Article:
Kansas Forest Service Recognized for Environmental Stewardship
Photo and caption available
MANHATTAN, Kan. – The Kansas Forest Service received a gift of $30,000 from TransCanada to help the organization continue, maintain and improve its conservation tree program. Through the program, the Kansas Forest Service grows tree and shrub seedlings to meet the needs of landowners for conservation purposes such as timber production, wildlife habitat, soil erosion control and wind erosion abatement.
In presenting the check, Robert Latimer, community relations specialist with TransCanada said, “The Kansas Forest Service will make the best use of the money possible, such as the modernization of the grow shed.”
“We have been in the tree growing business for the citizens of Kansas for 125 years,” said Larry Biles, state forester with the Kansas Forest Service. First started in 1887, the Kansas Forest Service has been affiliated with Kansas State University since 1909.
Most seedlings sold through the Kansas Forest Service are used for windbreaks, to block the wind for houses, farmsteads, and livestock. Eastern Redcedar trees are the biggest seller.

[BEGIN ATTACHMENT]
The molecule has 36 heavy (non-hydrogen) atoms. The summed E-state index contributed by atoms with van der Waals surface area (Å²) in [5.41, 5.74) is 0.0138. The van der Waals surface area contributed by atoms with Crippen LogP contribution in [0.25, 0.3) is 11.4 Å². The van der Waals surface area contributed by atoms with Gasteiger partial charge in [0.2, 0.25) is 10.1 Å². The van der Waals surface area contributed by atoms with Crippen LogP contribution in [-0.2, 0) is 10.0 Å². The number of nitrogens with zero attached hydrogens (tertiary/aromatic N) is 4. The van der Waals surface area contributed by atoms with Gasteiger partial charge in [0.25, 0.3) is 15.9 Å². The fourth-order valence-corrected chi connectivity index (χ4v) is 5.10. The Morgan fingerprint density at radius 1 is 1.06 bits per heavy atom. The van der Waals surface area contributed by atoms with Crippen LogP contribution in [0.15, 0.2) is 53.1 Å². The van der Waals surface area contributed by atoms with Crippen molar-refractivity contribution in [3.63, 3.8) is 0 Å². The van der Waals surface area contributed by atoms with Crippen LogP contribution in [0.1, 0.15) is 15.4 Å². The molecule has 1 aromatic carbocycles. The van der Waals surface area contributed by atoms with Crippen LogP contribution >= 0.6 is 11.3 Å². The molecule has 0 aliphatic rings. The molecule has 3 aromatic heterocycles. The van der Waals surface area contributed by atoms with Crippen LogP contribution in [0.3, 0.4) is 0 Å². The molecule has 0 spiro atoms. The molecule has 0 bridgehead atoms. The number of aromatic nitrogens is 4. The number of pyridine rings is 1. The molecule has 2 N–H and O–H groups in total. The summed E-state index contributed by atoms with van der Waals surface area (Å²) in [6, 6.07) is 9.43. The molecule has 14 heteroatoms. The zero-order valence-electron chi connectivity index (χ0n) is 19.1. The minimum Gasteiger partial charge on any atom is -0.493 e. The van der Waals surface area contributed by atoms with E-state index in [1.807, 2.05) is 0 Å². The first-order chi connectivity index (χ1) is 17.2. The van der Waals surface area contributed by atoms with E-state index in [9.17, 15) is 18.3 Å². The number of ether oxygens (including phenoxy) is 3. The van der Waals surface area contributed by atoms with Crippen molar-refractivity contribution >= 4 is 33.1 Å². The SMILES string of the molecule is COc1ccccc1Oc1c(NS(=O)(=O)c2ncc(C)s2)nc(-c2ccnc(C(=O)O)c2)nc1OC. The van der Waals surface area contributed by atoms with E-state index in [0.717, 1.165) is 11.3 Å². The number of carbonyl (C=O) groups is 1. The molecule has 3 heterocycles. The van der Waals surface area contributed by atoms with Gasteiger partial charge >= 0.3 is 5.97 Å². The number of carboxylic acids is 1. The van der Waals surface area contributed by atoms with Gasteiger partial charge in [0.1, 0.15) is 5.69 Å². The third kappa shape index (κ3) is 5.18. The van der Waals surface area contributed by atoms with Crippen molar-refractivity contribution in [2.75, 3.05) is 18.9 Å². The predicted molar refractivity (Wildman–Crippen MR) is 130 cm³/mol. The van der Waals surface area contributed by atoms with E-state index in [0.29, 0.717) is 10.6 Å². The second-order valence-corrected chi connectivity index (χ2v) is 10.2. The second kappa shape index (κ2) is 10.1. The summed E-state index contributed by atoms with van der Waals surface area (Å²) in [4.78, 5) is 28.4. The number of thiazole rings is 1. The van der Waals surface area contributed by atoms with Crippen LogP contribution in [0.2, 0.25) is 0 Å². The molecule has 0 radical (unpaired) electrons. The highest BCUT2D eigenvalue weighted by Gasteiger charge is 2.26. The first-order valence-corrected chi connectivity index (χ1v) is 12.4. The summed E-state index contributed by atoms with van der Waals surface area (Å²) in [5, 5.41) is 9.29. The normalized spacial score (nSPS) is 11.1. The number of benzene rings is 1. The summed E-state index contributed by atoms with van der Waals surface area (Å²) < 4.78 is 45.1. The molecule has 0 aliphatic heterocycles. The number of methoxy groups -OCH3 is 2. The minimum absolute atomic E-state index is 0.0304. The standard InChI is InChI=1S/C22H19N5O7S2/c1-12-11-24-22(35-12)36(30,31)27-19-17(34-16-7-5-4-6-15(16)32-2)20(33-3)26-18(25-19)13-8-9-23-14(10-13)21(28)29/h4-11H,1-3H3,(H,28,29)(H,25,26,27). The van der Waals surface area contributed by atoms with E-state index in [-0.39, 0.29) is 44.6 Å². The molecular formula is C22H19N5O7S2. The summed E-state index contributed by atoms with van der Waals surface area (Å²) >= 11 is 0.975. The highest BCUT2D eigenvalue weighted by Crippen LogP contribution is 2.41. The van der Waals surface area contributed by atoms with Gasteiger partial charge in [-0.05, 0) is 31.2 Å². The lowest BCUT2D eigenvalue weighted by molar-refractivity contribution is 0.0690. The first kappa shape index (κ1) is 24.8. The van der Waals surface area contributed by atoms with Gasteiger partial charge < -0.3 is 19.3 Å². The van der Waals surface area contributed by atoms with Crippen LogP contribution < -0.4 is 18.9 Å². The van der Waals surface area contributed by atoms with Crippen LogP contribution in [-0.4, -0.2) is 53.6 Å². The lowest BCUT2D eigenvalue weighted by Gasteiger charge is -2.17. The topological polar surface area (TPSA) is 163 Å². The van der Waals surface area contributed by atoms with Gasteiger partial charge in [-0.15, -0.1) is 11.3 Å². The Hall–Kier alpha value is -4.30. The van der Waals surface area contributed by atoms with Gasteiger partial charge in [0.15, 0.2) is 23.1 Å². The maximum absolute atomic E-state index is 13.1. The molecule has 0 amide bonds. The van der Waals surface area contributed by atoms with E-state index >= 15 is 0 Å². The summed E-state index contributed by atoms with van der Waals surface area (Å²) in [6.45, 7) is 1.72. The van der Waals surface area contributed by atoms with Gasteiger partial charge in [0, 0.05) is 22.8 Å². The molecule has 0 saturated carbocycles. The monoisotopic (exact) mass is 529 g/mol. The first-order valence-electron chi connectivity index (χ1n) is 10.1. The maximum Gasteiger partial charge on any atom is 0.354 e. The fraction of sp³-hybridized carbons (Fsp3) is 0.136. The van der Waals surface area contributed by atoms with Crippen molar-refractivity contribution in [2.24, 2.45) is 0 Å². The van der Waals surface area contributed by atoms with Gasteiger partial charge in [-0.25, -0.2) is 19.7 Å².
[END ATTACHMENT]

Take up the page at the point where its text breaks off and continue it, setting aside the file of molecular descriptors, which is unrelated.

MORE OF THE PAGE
To learn more about the Kansas Forest Service or the conservation seedling program, see Kansas Forest Service.
K-State Research and Extension is a short name for the Kansas State University Agricultural Experiment Station and Cooperative Extension Service, a program designed to generate and distribute useful knowledge for the well-being of Kansans. Supported by county, state, federal and private funds, the program has county Extension offices, experiment fields, area Extension offices and regional research centers statewide. Its headquarters is on the K-State campus, Manhattan.
Story by: Elaine Edwardselainee@ksu.eduK-State Research & Extension News
Larry Biles - email@example.com